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Prevalence, organ distribution and antimicrobial susceptibility profile of Salmonella isolated from chickens purchased from markets in selected districts of West Shoa, Ethiopia

Authors
  • Sarba, Edilu Jorga
  • Kudama, Kebene
  • Dandecha, Morka
  • Lencho Marami
  • Borena, Bizunesh Mideksa
  • Gebremdhin, Endrias Zewdu
Type
Published Article
Journal
Ethiopian Veterinary Journal
Publisher
African Journals Online (AJOL)
Publication Date
Nov 22, 2020
Volume
24
Identifiers
DOI: 10.4314/evj.v24i2.5
Source
MyScienceWork
Keywords
License
Green

Abstract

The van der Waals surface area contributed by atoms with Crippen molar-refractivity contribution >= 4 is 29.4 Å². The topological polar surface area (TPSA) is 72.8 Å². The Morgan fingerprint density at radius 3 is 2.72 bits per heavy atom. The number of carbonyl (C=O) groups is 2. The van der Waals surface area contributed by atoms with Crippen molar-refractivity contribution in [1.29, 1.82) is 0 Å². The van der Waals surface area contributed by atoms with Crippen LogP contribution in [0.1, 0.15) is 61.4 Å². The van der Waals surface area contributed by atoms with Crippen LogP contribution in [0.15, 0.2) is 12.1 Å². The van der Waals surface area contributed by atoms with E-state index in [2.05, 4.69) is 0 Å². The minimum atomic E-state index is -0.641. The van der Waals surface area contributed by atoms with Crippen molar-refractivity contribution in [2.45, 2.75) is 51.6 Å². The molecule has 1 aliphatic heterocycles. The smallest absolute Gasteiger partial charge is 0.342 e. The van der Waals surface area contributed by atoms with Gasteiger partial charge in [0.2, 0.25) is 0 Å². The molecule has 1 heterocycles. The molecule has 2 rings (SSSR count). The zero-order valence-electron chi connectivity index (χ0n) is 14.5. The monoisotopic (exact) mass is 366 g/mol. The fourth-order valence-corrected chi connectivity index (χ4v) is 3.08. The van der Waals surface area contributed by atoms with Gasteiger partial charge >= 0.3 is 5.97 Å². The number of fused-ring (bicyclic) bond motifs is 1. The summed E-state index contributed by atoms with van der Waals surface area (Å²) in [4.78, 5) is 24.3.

Salmonella is one of the major causes of heavy losses in chicken and foodborne diseases worldwide. The current study was conducted from November 2015 to May 2016 to estimate the prevalence of Salmonella and determine the antimicrobial susceptibility of isolates in chickens. Chickens (n=205) were purchased from local markets of five selected districts of West Shoa Zone, Central Ethiopia. Following clinical examination, chicken were euthanized and 2-3 ml of blood sample was collected immediately. Then after postmortem examination, samples were collected from the liver, kidney, ovary, and spleen. The slide agglutination test was used to assess the seroprevalence of Salmonella antibodies. Isolation of Salmonella was performed according to the ISO-6579 procedure. The isolates were subjected to antimicrobial susceptibility testing (using 13 antimicrobial drugs) following the Kirby-Bauer disc diffusion method. The seroprevalence of Salmonella antibodies was 63.5% (95% CI: 55.9-70.5). The isolation rate of Salmonella was 19.0% (95% CI: 13.9-20.1) at the chicken level and 7.3% (95% CI: 5.5-9.4) at the organ level. The detection rate was 11.2%, 7.0%, 6.1%, and 4.4% for spleen, liver, ovary, and kidney, respectively. The majority of the Salmonella isolates were susceptible to norfloxacin (97.4%) and chloramphenicol (92.3%). All the 39 isolates were resistant to amoxicillin, tetracycline, and nitrofurantoin. Three multidrug resistance patterns to six antimicrobial classes were observed. Four isolates were resistant to five antimicrobial classes. Therefore, regular surveillance of Salmonella and its antimicrobial resistance is needed for a better understanding of the epidemiological dynamics. Awareness creation for chicken farmers about improving farming practices and the risks of antimicrobial resistance warrants special attention.

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